'A weird look': In a year where nothing is normal, Michigan vs. Ohio State moves to October

Angelique S. Chengelis
The Detroit News

The Big Ten schedule was released Wednesday with the disclaimer that doesn’t mean the season will be played this fall. So with that as a starting point during this COVID-19 pandemic, the reality is, very little these days is what anyone would call normal.

Michigan playing Ohio State in late October is not normal. But it is the new normal. For now, at least. In a 10-game schedule that may or may not happen.

A game that since 1942 traditionally is played the last game of the regular season with a couple exceptions — Michigan has twice played at Hawaii after facing OSU — is scheduled Oct. 24 at Ohio Stadium in Columbus. 

Jon Runyan Jr. battles against Chase Young during the 2019 Michigan vs. Ohio State game.

For those who have played in the Michigan-Ohio State game, while it is odd seeing The Game in October, it is an understandable decision considering all of the uncertainty.

“I think the Big Ten under the leadership of (Big Ten commissioner) Kevin Warren has been forward-thinking about all of this from the start,” Desmond Howard, Michigan’s 1991 Heisman Trophy winner now part of ESPN’s College GameDay, told The Detroit News in a message. “From being the first to announce conference-only schedules to creating a collapsible schedule that would allow the best chance for two teams to make up a postponed game, they are being cautious, practical and flexible, which is absolutely required during an unprecedented time like this.

“While players and fans of both teams have come to expect The Game to be the grand finale of the college football regular season, this is just a minor and temporary annoyance in a year full of much bigger problems.”

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Former Michigan players would prefer The Game to remain at the end of the season, but they’re just happy it may be played.

“Nobody wants it to be played in October if you could help it, but this is a whole new world and we’ve got to adjust,” said former quarterback John Wangler. “If that’s what it takes to get it done, then that’s what we’ve gotta do.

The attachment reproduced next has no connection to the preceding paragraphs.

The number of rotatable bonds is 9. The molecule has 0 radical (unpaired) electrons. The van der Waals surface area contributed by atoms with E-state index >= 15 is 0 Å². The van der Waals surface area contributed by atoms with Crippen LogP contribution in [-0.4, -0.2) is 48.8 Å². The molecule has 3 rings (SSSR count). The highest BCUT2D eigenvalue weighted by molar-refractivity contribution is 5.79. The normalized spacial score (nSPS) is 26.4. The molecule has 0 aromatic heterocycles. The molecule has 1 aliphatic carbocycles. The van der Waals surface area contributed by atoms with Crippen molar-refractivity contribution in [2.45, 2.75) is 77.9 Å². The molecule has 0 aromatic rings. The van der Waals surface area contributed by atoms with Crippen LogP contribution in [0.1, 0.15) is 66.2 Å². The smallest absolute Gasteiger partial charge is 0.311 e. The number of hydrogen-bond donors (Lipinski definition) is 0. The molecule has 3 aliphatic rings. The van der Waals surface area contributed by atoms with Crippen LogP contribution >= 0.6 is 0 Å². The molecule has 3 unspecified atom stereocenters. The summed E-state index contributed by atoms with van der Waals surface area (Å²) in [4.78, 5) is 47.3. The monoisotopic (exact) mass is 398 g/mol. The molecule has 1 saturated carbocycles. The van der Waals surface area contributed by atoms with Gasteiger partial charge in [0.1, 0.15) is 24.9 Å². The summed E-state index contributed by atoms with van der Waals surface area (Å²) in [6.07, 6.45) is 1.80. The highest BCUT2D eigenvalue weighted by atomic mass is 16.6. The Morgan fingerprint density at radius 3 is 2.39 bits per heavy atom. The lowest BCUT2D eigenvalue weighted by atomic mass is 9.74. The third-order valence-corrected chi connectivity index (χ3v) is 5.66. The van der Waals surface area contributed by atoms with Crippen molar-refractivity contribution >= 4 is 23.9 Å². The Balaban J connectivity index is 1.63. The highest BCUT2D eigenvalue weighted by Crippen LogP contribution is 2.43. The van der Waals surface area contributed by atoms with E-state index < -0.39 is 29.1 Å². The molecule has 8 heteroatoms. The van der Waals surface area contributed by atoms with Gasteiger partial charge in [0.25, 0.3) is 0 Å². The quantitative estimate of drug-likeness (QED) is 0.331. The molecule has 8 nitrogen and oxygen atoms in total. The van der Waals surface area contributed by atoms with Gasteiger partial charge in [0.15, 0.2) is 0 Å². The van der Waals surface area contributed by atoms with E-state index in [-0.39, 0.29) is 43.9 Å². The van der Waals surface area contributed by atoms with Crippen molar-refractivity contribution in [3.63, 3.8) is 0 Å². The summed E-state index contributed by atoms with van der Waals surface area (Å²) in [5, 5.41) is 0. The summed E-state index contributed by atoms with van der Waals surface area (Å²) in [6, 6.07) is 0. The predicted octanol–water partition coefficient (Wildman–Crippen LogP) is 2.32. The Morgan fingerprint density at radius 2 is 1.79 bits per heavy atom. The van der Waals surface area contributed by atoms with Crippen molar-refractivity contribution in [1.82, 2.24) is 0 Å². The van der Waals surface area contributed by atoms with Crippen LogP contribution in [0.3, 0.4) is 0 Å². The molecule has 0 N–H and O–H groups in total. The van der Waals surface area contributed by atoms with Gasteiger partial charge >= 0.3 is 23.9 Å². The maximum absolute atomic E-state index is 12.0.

“As long as we can play it, hell, I think we’re willing to play them anytime, anywhere, but obviously, playing at the end of the year sets the stage and you hope that’s when the title is riding on the game. But this is a brave new world with what we’re going through, and if we can get it in with those guys in October and it allows us to get an East division champion, great. Everybody’s got to adjust. The key thing is if we can get football for this year. As long as we can play safely, that’s the key and get an Ohio State game in this year, that’s a big bonus.”

Hassan Haskins

Doug Skene, an offensive lineman in the early ‘90s, said under normal circumstances, moving the Michigan-Ohio State game from its traditional spot would really be strange.

“But because of the big asterisk on this season, nothing surprises me anymore,” Skene said. “Quite frankly, I thought it would be earlier just to get it in. I’m surprised they waited until the third week in October.”

Ohio State has dominated the rivalry with Michigan in recent years having won 15 of the last 16 meetings. Still, there always has been a buildup for The Game at the end of the season and it often has played a significant role in determining a champion.

“It’s weird and seems out of place,” Chris Howard, running back on the 1997 Michigan national title team, said. “It’s the last game of the season that usually has major implications for college football. Feels like we’re losing our, ‘This-is-for-all-the-marbles’ moment. But whether you play Ohio State the first game of the season, middle of the season or end of the season, the goal is still the same: Beat Ohio.”

Chris Wormley was a defensive lineman on Michigan’s team that lost at Ohio State in the thrilling 2016 double-overtime game involving a late controversial 4th-and-1 play with OSU quarterback J.T. Barrett that ultimately set up the Buckeyes' victory.

“It’s still Michigan versus OSU but to not have it be the last game of the regular season takes some of the pizazz away,” Wormley said in a text message. “Only having 10 games this year makes each and every game you play that much more important. I think back to 2006 or 2016 when that game determined so much for both teams (JT was short). To make it to the playoffs this year, you’ll have to be undefeated, so having that game in the middle of the season will make or break both teams’ year.”